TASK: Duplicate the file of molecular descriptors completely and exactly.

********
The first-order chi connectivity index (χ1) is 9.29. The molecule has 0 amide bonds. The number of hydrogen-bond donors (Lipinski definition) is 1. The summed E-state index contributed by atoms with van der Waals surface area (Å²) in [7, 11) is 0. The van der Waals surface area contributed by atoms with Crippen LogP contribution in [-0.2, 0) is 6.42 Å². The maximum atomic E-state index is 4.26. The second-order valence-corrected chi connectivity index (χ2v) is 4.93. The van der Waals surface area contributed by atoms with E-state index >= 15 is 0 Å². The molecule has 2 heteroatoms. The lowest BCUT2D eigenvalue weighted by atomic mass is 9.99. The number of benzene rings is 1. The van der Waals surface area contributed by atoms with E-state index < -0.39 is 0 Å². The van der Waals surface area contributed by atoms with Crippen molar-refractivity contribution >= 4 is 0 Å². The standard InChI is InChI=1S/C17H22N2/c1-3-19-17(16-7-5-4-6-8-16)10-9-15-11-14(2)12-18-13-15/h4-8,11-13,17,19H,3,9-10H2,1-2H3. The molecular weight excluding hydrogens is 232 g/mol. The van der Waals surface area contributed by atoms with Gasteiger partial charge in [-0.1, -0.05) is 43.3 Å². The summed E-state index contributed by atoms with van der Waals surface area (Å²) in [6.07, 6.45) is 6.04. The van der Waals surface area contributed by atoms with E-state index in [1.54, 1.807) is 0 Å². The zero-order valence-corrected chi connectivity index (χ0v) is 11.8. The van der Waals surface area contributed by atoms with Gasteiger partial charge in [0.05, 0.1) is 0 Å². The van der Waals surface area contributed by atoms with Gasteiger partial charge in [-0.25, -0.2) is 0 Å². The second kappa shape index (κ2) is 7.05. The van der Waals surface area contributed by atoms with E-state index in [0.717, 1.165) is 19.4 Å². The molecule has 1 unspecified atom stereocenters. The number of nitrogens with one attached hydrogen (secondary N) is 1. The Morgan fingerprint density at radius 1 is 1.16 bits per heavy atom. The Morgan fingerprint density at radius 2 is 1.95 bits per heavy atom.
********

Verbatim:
The first-order chi connectivity index (χ1) is 9.29. The molecule has 0 amide bonds. The number of hydrogen-bond donors (Lipinski definition) is 1. The summed E-state index contributed by atoms with van der Waals surface area (Å²) in [7, 11) is 0. The van der Waals surface area contributed by atoms with Crippen LogP contribution in [-0.2, 0) is 6.42 Å². The maximum atomic E-state index is 4.26. The second-order valence-corrected chi connectivity index (χ2v) is 4.93. The van der Waals surface area contributed by atoms with E-state index >= 15 is 0 Å². The molecule has 2 heteroatoms. The lowest BCUT2D eigenvalue weighted by atomic mass is 9.99. The number of benzene rings is 1. The van der Waals surface area contributed by atoms with E-state index < -0.39 is 0 Å². The van der Waals surface area contributed by atoms with Crippen molar-refractivity contribution >= 4 is 0 Å². The standard InChI is InChI=1S/C17H22N2/c1-3-19-17(16-7-5-4-6-8-16)10-9-15-11-14(2)12-18-13-15/h4-8,11-13,17,19H,3,9-10H2,1-2H3. The molecular weight excluding hydrogens is 232 g/mol. The van der Waals surface area contributed by atoms with Gasteiger partial charge in [-0.1, -0.05) is 43.3 Å². The summed E-state index contributed by atoms with van der Waals surface area (Å²) in [6.07, 6.45) is 6.04. The van der Waals surface area contributed by atoms with E-state index in [1.54, 1.807) is 0 Å². The zero-order valence-corrected chi connectivity index (χ0v) is 11.8. The van der Waals surface area contributed by atoms with Gasteiger partial charge in [0.05, 0.1) is 0 Å². The van der Waals surface area contributed by atoms with Gasteiger partial charge in [-0.25, -0.2) is 0 Å². The second kappa shape index (κ2) is 7.05. The van der Waals surface area contributed by atoms with E-state index in [0.717, 1.165) is 19.4 Å². The molecule has 1 unspecified atom stereocenters. The number of nitrogens with one attached hydrogen (secondary N) is 1. The Morgan fingerprint density at radius 1 is 1.16 bits per heavy atom. The Morgan fingerprint density at radius 2 is 1.95 bits per heavy atom.